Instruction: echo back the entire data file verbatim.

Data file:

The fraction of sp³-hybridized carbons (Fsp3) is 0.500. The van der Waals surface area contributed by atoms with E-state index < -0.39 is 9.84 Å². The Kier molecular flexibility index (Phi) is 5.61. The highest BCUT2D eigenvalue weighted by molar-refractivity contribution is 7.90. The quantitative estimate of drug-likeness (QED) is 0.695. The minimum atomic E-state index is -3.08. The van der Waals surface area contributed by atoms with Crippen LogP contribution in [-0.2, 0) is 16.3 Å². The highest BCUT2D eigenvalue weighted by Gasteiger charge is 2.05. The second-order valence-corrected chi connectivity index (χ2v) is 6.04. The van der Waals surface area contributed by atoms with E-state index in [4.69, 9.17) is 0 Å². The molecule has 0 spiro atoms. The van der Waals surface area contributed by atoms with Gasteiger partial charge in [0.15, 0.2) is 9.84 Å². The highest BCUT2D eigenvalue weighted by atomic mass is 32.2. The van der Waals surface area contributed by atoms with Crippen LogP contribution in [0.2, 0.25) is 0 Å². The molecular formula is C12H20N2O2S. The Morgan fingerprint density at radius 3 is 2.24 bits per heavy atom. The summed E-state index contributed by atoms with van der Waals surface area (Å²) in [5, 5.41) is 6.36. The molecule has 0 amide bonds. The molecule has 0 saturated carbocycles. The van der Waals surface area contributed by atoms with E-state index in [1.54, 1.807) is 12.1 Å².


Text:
The fraction of sp³-hybridized carbons (Fsp3) is 0.500. The van der Waals surface area contributed by atoms with E-state index < -0.39 is 9.84 Å². The Kier molecular flexibility index (Phi) is 5.61. The highest BCUT2D eigenvalue weighted by molar-refractivity contribution is 7.90. The quantitative estimate of drug-likeness (QED) is 0.695. The minimum atomic E-state index is -3.08. The van der Waals surface area contributed by atoms with Crippen LogP contribution in [-0.2, 0) is 16.3 Å². The highest BCUT2D eigenvalue weighted by Gasteiger charge is 2.05. The second-order valence-corrected chi connectivity index (χ2v) is 6.04. The van der Waals surface area contributed by atoms with E-state index in [4.69, 9.17) is 0 Å². The molecule has 0 spiro atoms. The van der Waals surface area contributed by atoms with Gasteiger partial charge in [0.15, 0.2) is 9.84 Å². The highest BCUT2D eigenvalue weighted by atomic mass is 32.2. The van der Waals surface area contributed by atoms with Crippen LogP contribution in [0.2, 0.25) is 0 Å². The molecular formula is C12H20N2O2S. The Morgan fingerprint density at radius 3 is 2.24 bits per heavy atom. The summed E-state index contributed by atoms with van der Waals surface area (Å²) in [5, 5.41) is 6.36. The molecule has 0 amide bonds. The molecule has 0 saturated carbocycles. The van der Waals surface area contributed by atoms with E-state index in [1.54, 1.807) is 12.1 Å².